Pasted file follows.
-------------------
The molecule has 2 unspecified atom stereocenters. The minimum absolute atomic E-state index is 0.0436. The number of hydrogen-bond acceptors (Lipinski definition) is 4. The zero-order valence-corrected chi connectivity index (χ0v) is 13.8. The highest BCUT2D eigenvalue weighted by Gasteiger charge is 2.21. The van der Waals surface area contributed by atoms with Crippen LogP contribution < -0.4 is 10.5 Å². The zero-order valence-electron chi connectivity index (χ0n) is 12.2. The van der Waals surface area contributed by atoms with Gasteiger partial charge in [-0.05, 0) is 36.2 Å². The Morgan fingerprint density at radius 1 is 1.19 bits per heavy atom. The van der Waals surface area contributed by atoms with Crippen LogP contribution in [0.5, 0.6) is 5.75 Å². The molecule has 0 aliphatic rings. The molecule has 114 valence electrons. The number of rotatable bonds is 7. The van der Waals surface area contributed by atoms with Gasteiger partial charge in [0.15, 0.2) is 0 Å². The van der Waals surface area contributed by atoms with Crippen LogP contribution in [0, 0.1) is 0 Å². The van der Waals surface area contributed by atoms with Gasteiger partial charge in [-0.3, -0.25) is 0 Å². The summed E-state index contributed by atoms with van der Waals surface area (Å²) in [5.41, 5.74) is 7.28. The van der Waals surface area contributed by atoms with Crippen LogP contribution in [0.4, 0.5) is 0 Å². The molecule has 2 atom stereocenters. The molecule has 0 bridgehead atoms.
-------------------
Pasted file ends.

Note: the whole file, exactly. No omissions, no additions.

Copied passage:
The molecule has 2 unspecified atom stereocenters. The minimum absolute atomic E-state index is 0.0436. The number of hydrogen-bond acceptors (Lipinski definition) is 4. The zero-order valence-corrected chi connectivity index (χ0v) is 13.8. The highest BCUT2D eigenvalue weighted by Gasteiger charge is 2.21. The van der Waals surface area contributed by atoms with Crippen LogP contribution < -0.4 is 10.5 Å². The zero-order valence-electron chi connectivity index (χ0n) is 12.2. The van der Waals surface area contributed by atoms with Gasteiger partial charge in [-0.05, 0) is 36.2 Å². The Morgan fingerprint density at radius 1 is 1.19 bits per heavy atom. The van der Waals surface area contributed by atoms with Crippen LogP contribution in [0.5, 0.6) is 5.75 Å². The molecule has 0 aliphatic rings. The molecule has 114 valence electrons. The number of rotatable bonds is 7. The van der Waals surface area contributed by atoms with Gasteiger partial charge in [0.15, 0.2) is 0 Å². The van der Waals surface area contributed by atoms with Crippen LogP contribution in [0, 0.1) is 0 Å². The van der Waals surface area contributed by atoms with Gasteiger partial charge in [-0.3, -0.25) is 0 Å². The summed E-state index contributed by atoms with van der Waals surface area (Å²) in [5.41, 5.74) is 7.28. The van der Waals surface area contributed by atoms with Crippen LogP contribution in [0.4, 0.5) is 0 Å². The molecule has 2 atom stereocenters. The molecule has 0 bridgehead atoms.